When writers can access the words that lie within themselves, they begin to write more authentically. In fact, I could return to my own words that I quoted above, and I could exchange the word “writer” for the times that I said “artist,” and I would be equally correct. When writers create from within their intuitions, they often call that writing from “The Zone,” but it is actually writing from the intuition, a reservoir of thoughts and emotions that run deeply within each person. The secret is tapping into that reservoir.


Beginning October 1, I am launching the Free Jacki Kellum 36-Day Writing Event that is designed to help writers recharge themselves and to begin writing intuitively again. The Entire Blog to Memoir Program has four segments which will span the next year, but the first segment is devoted to helping writers find what they are passionate about. You can read about that Event Here.

6. Don’t Worry About What Everyone Else Is Thinking about Your Writing

“You wouldn’t worry so much about what others think of you if you realized how seldom they do.” – Eleanor Roosevelt

Other people aren’t focusing on you or on your writing. Quite worrying about what they think of your work.  Just focus on yourself and your own goals and begin to write. Remember that you are writing to express yourself and not to express everyone else. Just talk–in plain language [Shakespearean English is out]–and say why these words are meaningful to you. People are more alike than you might think. Others will identify. Write it, they will read.

7. Write Naturally – Give Up the Idea that You Should Write Like Shakespeare

Please Don’t Thee and Thou Me
by Jacki Kellum

Please don’t Thee and Thou me.
That’s such a stuffy start.
That’s not the way to wow me,
Just say it from your heart.
©Jacki Kellum February 3, 2016

Jacki Kellum Rules for Writing Poetry – Rule Number 1

  1. Don’t try to use stilted, pretentious, poetry-sounding words. Just talk.

©Jacki Kellum February 3, 2016

Just talk–in plain language [Shakespearean English is out]–and say why these words are meaningful to you. People are more alike than you might think. Others will identify. Write it, they will read it.

8. Write first. Let it flow. Just talk. Spell later.

As you begin to write, don’t worry about spell check at first. Getting stumped by spelling is another Writing-Stopper. Write first–then spell check; then correct the spelling. It might even help to do the writing and editing in a Word Document and then paste it into WordPress. Whatever it takes, do it, but don’t let you editing strangle your writing.

9. Consider Recording Yourself Saying What You Want to Write and Then Transcribing It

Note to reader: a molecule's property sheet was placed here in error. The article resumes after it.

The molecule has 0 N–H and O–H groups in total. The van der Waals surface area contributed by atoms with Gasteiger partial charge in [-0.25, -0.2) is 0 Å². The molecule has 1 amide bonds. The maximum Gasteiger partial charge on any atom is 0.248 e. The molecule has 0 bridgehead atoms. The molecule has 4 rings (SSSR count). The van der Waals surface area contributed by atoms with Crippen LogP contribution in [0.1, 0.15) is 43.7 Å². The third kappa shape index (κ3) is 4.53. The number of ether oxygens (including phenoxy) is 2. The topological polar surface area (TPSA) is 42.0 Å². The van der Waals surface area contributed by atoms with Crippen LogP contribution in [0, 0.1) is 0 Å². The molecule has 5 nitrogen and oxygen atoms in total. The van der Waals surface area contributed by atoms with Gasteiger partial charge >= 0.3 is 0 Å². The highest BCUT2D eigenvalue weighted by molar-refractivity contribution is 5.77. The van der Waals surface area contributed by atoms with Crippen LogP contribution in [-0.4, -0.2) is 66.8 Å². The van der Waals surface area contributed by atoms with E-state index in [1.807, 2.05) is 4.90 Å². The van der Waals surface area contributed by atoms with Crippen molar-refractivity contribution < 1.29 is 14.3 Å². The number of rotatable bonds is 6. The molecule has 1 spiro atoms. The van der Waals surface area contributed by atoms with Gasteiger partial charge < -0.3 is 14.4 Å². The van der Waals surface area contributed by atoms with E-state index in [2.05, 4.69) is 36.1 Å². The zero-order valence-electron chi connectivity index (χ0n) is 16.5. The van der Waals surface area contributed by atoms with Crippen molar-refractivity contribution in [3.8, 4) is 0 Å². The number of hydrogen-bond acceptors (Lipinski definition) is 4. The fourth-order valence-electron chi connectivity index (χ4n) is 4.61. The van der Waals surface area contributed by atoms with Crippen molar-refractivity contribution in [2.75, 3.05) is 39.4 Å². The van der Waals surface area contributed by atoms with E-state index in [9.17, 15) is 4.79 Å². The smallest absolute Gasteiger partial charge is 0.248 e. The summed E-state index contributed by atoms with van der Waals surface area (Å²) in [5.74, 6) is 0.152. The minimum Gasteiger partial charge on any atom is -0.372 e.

If you cannot keep your self-editor in check, allow your cell phone‘s voice recorder to help you.  Just pick up your cell phone and download a voice recorder app and talk to the recorder. You can even send yourself lengthy voice messages and transcribe those. A friend of mine had a great idea for this. She said to send your message to yourself via email, and it will already be typed for you. How easy is that?

Do you see how easy it would be for you to stare down your white pages and to end your writer’s block?  Just do it!

©Jacki Kellum September 18, 2016



Thoughts about Fear & How It Keeps us from Writing & Painting

Fear is the worst thing that can happen to anyone who hopes to create.

Fear prevents the painter from painting, and he forces the writer to edit himself literally to death.

Secrets About Life Every Woman Should Know: Ten Principles for Total Emotional and Spiritual Fulfillment by [De Angelis, Barbara] Barbara de Angelis wrote an excellent treatise on Fear: [image credit Amazon]

“Imagine that you had a person in your life who followed you around twenty-four hours a day, filling you with anxiety, destroying your confidence, and discouraging you from doing the things that you wanted to do. Every time you were about to make a change or take a risk, the person would say, ‘I wouldn’t do that if I were you. What if you fail? What if you get hurt? All kinds of things might happen if you go in that direction.’ Imagine that before each conversation you had with friends, family, or loved ones, the person would pull you aside and caution you. ‘If you open up, you might get rejected. Watch what you say! Don’t trust anyone! . . . ” Barbara De Angelis

Fear is like an emotional roommate that lives with you day and night.

“It’s your fear. Fear is like an emotional roommate that lives with you day and night. It talks to you, manipulates you, and tries to convince you to avoid doing or expressing anything that may cause you any kind of discomfort or involve any sort of risk. It says, ‘You can’t’ . . . and ‘You shouldn’t.,’ and it eats away at your confidence and your self-esteem. It tells you not to act, not to reach out, not to try, not to trust, not to move. It steals the life right out from under you. . . .” Barbara De Angelis

Fear is one of your most powerful inner enemies. It is a force that can sabotage your happiness.